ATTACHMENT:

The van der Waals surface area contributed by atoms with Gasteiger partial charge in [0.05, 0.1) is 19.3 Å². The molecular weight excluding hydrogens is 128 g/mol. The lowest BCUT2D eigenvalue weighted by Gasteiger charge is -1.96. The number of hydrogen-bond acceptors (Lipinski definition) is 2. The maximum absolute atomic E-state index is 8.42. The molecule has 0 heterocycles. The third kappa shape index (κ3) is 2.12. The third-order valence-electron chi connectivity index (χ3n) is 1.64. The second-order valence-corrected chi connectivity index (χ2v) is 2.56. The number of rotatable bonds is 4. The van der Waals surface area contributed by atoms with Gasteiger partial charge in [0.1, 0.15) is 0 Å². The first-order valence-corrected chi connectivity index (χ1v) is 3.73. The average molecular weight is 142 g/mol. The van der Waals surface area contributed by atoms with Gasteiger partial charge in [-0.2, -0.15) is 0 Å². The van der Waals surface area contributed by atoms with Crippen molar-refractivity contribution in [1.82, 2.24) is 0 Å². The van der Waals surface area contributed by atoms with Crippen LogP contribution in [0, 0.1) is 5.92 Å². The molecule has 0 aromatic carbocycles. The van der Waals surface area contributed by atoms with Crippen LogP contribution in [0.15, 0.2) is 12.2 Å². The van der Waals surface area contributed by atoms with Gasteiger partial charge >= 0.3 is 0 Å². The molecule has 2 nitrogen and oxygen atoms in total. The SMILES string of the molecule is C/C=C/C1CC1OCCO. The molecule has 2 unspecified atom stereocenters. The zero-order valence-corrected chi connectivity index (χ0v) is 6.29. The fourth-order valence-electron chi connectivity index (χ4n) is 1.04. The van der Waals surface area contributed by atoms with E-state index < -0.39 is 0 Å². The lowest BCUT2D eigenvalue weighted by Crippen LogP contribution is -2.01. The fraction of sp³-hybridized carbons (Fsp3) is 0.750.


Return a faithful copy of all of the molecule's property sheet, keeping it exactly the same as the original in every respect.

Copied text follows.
The van der Waals surface area contributed by atoms with Gasteiger partial charge in [0.05, 0.1) is 19.3 Å². The molecular weight excluding hydrogens is 128 g/mol. The lowest BCUT2D eigenvalue weighted by Gasteiger charge is -1.96. The number of hydrogen-bond acceptors (Lipinski definition) is 2. The maximum absolute atomic E-state index is 8.42. The molecule has 0 heterocycles. The third kappa shape index (κ3) is 2.12. The third-order valence-electron chi connectivity index (χ3n) is 1.64. The second-order valence-corrected chi connectivity index (χ2v) is 2.56. The number of rotatable bonds is 4. The van der Waals surface area contributed by atoms with Gasteiger partial charge in [0.1, 0.15) is 0 Å². The first-order valence-corrected chi connectivity index (χ1v) is 3.73. The average molecular weight is 142 g/mol. The van der Waals surface area contributed by atoms with Gasteiger partial charge in [-0.2, -0.15) is 0 Å². The van der Waals surface area contributed by atoms with Crippen molar-refractivity contribution in [1.82, 2.24) is 0 Å². The van der Waals surface area contributed by atoms with Crippen LogP contribution in [0, 0.1) is 5.92 Å². The molecule has 0 aromatic carbocycles. The van der Waals surface area contributed by atoms with Crippen LogP contribution in [0.15, 0.2) is 12.2 Å². The van der Waals surface area contributed by atoms with Gasteiger partial charge >= 0.3 is 0 Å². The molecule has 2 nitrogen and oxygen atoms in total. The SMILES string of the molecule is C/C=C/C1CC1OCCO. The molecule has 2 unspecified atom stereocenters. The zero-order valence-corrected chi connectivity index (χ0v) is 6.29. The fourth-order valence-electron chi connectivity index (χ4n) is 1.04. The van der Waals surface area contributed by atoms with E-state index < -0.39 is 0 Å². The lowest BCUT2D eigenvalue weighted by Crippen LogP contribution is -2.01. The fraction of sp³-hybridized carbons (Fsp3) is 0.750.